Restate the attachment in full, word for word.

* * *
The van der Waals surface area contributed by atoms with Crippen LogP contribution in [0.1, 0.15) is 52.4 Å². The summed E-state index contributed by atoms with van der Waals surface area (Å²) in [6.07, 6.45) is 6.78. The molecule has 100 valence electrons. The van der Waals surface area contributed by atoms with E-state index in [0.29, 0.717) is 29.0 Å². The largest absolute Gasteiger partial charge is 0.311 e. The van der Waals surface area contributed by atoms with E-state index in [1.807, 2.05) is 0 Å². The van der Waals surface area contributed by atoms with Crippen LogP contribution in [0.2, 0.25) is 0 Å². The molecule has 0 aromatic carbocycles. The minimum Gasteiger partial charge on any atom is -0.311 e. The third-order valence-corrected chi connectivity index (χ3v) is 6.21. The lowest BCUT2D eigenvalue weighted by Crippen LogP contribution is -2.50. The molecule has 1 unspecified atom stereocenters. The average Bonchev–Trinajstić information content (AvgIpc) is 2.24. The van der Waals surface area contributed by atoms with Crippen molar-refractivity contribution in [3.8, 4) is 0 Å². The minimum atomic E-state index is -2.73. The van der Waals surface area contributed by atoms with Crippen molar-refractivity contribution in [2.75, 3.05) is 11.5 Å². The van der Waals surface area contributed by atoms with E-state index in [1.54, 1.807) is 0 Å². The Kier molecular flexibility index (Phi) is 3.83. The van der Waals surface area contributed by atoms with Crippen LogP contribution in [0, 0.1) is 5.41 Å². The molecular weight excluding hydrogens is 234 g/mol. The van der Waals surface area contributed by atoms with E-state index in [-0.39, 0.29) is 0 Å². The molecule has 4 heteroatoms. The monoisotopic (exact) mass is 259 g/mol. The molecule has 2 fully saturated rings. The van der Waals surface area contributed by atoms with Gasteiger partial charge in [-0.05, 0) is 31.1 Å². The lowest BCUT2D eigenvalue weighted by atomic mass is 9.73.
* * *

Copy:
The van der Waals surface area contributed by atoms with Crippen LogP contribution in [0.1, 0.15) is 52.4 Å². The summed E-state index contributed by atoms with van der Waals surface area (Å²) in [6.07, 6.45) is 6.78. The molecule has 100 valence electrons. The van der Waals surface area contributed by atoms with E-state index in [0.29, 0.717) is 29.0 Å². The largest absolute Gasteiger partial charge is 0.311 e. The van der Waals surface area contributed by atoms with E-state index in [1.807, 2.05) is 0 Å². The van der Waals surface area contributed by atoms with Crippen LogP contribution in [0.2, 0.25) is 0 Å². The molecule has 0 aromatic carbocycles. The minimum Gasteiger partial charge on any atom is -0.311 e. The third-order valence-corrected chi connectivity index (χ3v) is 6.21. The lowest BCUT2D eigenvalue weighted by Crippen LogP contribution is -2.50. The molecule has 1 unspecified atom stereocenters. The average Bonchev–Trinajstić information content (AvgIpc) is 2.24. The van der Waals surface area contributed by atoms with Crippen molar-refractivity contribution in [3.8, 4) is 0 Å². The minimum atomic E-state index is -2.73. The van der Waals surface area contributed by atoms with Crippen molar-refractivity contribution in [2.75, 3.05) is 11.5 Å². The van der Waals surface area contributed by atoms with E-state index in [1.54, 1.807) is 0 Å². The Kier molecular flexibility index (Phi) is 3.83. The van der Waals surface area contributed by atoms with Crippen LogP contribution in [0, 0.1) is 5.41 Å². The molecular weight excluding hydrogens is 234 g/mol. The van der Waals surface area contributed by atoms with E-state index in [-0.39, 0.29) is 0 Å². The molecule has 4 heteroatoms. The monoisotopic (exact) mass is 259 g/mol. The molecule has 2 fully saturated rings. The van der Waals surface area contributed by atoms with Gasteiger partial charge in [-0.05, 0) is 31.1 Å². The lowest BCUT2D eigenvalue weighted by atomic mass is 9.73.